The Headmaster has been at Albion House for 50 years, man and boy. Now he is retiring and takes part in the end-of-year entertainment for the last time. Entitled Speak For England, Arthur, it weaves together a multi-generational story of England: the glorious era at the turn of the century, when the summers were always golden; the fast-living inter-war years peopled by the Bloomsbury Group; and the growing cynicism of a country going to war twice in so many decades.
Tongue-in-cheek, the play-within-a-play prompts an outraged response from the Headmaster, who can only see his beloved standards being mocked. Yet within the parody lies an almost-painful nostalgia for a more peaceful age and the timeless misunderstanding of one generation by another.
Clever, funny, and poignant, Alan Bennett's masterful play is rightly regarded as a modern classic.
© and (P)2000 BBC Worldwide Ltd
A brilliantly written and performed work of England dealing with its war-time struggles. A master writer and satirist at work.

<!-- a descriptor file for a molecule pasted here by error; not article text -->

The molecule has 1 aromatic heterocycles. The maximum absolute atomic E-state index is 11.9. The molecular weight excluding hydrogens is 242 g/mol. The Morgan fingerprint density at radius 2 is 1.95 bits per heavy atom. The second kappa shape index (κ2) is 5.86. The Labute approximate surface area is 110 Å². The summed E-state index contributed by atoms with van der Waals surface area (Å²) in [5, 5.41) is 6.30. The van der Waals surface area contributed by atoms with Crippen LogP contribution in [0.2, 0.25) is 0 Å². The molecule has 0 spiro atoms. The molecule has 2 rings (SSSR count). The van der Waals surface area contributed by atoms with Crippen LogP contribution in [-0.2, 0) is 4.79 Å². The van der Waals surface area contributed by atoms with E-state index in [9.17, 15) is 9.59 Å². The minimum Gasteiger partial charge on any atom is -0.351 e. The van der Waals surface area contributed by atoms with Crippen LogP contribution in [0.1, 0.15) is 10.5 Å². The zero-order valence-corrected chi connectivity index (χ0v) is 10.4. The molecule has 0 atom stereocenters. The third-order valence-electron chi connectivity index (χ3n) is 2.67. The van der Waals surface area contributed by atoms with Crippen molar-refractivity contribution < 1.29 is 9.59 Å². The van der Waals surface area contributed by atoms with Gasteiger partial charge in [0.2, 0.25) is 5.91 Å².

"All those years ago"
I was greatly privileged to see Alan Bennett and Sir John Geilgud (as the headmaster) in this creation of his in the West End at the tail-end of the ?swinging sixties? in 1969. This more recent audio recording does justice to the play, with one exception ? only strains of the classic ?The dogs they had a party? can be heard, as the victorious rugby team return. A full rendition was called for! This is a great listen, but be warned ? there is no slapstick stuff here. The humour ranges from the subtle, the laconic, to the lavatorial.
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